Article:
Sunday, June 30, 2013

Shiawassee River Guide via SmartPhone App

Simple guide down the Shiawassee River

Argus-Press Staff Writer | Posted: Sunday, June 30, 2013 9:34 am
SHIAWASSEE COUNTY — Navigating the Shiawassee River is becoming a little easier, thanks to a Warren man with a passion for kayaking.
Willi Gutmann, 49, has put created a smartphone app he describes as a “digital brochure” of the Shiawassee River. The iShiawassee app, available for 99 cents through iTunes, highlights destinations along the river and provides photos and details of different sights. It also allows users to track where they are on the river using GPS and a satellite map.
“It’s kind of like a GPS with pictures,” Gutmann said. “There is nothing else on the market like it.”

 A resident of Metro Detroit, Gutmann first experienced the Shiawassee River when a friend of his who lives in the Holly area invited him to spend the day kayaking. He fell in love. After years of kayaking on the Shiawassee River, Gutmann realized he had hundreds of photos of landmarks along the river, and he decided to partner with a college buddy from Wayne State University to create the app. Charles Rice, who now lives in Portland, Ore., helped out with the project from afar, doing all of the coding for the app, Gutmann said. “I just had a ton of pictures,” Gutmann said, adding that he wanted to share his knowledge with the public.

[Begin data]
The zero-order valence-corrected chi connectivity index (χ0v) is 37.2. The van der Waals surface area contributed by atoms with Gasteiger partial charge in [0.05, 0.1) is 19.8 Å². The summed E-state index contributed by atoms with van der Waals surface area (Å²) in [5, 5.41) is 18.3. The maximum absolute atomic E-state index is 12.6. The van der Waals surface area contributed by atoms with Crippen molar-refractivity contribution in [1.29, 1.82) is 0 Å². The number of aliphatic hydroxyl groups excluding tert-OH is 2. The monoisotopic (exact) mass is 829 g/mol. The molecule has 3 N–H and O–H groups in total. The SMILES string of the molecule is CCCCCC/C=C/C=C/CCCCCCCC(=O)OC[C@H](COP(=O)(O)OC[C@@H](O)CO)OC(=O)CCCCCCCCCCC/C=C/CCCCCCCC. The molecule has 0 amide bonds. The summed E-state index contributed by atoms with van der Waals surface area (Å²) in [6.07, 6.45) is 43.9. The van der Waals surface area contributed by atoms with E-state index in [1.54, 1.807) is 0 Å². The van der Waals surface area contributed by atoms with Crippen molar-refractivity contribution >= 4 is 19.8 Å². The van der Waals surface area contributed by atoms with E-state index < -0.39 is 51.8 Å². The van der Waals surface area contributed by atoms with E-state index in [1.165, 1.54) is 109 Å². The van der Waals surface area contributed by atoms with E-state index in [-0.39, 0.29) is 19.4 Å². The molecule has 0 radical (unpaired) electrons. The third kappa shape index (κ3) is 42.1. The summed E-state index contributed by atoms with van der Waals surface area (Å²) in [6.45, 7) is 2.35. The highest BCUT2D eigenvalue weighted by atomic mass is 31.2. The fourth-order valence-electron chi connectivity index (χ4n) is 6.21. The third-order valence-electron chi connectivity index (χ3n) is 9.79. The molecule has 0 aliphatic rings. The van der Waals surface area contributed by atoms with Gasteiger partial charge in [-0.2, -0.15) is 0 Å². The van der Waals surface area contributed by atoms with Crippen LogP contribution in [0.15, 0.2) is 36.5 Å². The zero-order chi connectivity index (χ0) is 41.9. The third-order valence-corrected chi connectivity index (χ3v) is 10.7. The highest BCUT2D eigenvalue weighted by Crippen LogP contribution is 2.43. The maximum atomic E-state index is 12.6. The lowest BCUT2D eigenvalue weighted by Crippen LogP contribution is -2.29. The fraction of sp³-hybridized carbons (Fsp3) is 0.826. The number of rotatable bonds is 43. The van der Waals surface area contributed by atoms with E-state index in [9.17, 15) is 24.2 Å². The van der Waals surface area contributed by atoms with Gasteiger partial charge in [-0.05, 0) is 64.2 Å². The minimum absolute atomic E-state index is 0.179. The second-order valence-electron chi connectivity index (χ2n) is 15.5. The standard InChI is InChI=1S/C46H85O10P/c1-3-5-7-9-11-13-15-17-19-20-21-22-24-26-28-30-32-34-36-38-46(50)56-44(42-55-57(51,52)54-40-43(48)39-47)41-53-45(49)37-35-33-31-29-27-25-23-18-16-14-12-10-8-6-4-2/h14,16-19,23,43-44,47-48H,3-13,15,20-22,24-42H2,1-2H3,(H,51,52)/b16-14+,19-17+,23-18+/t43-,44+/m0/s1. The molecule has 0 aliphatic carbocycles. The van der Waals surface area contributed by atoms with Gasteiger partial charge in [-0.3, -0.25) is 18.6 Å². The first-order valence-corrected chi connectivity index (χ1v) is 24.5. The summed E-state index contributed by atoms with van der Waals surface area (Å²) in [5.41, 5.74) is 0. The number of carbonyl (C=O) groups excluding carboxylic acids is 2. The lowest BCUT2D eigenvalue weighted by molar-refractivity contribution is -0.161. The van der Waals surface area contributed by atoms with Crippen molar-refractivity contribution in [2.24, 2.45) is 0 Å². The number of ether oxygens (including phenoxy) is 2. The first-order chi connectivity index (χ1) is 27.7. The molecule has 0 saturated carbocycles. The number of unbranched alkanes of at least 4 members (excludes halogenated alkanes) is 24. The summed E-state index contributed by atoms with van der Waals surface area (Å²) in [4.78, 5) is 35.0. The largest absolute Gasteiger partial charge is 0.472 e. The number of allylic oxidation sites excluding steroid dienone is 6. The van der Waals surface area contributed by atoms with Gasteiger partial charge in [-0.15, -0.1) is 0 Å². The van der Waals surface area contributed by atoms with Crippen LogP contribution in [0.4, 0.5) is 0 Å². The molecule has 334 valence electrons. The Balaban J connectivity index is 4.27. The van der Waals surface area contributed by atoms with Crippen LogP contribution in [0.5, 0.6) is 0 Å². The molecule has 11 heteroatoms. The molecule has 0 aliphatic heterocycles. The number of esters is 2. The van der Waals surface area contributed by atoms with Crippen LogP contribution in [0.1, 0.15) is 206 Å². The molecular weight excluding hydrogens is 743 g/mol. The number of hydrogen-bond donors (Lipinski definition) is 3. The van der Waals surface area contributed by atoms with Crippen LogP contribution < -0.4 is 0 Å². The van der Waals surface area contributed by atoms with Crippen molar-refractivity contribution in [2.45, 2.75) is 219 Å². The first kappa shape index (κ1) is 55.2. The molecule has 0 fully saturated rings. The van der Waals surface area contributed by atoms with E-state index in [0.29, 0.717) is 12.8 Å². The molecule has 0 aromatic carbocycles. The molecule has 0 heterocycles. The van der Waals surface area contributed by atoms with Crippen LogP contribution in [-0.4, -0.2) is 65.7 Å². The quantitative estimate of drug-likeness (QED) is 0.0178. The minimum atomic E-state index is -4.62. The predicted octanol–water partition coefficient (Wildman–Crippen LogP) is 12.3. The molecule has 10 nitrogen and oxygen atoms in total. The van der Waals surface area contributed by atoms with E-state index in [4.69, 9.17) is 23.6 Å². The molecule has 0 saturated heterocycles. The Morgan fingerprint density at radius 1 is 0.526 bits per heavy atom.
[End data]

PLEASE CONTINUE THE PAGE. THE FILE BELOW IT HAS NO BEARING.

“I would like to push the Shiawassee River into the forefront of people’s mind as ‘the’ river to paddle upon in Southeastern Michigan,” Gutmann wrote in an email to The Argus-Press. He said there are 100 miles of navigable river starting in Oakland County at Waterworks Park in Holly, going through Fenton, Argentine, Linden, Corunna, Owosso and on to Bay City. The iShiawassee app currently only covers the headwaters to the Parshallburg area, near Chesaning, but he has plans to expand it farther north.

Gutmann recently met with a group from Pure Michigan, at his request, about partnering to expand the app.
“What we’re hoping for is that we can get kind of a quid-pro-quo thing going,” Gutmann said, adding that Pure Michigan could help provide information that he could use in the app, and that the travel campaign would advertise the app on its website. He hopes to one day provide information about nearby businesses on the app.
A Pure Michigan representative confirmed that a group had met with Gutmann, but said it was preliminary to say whether they would pursue a partnership.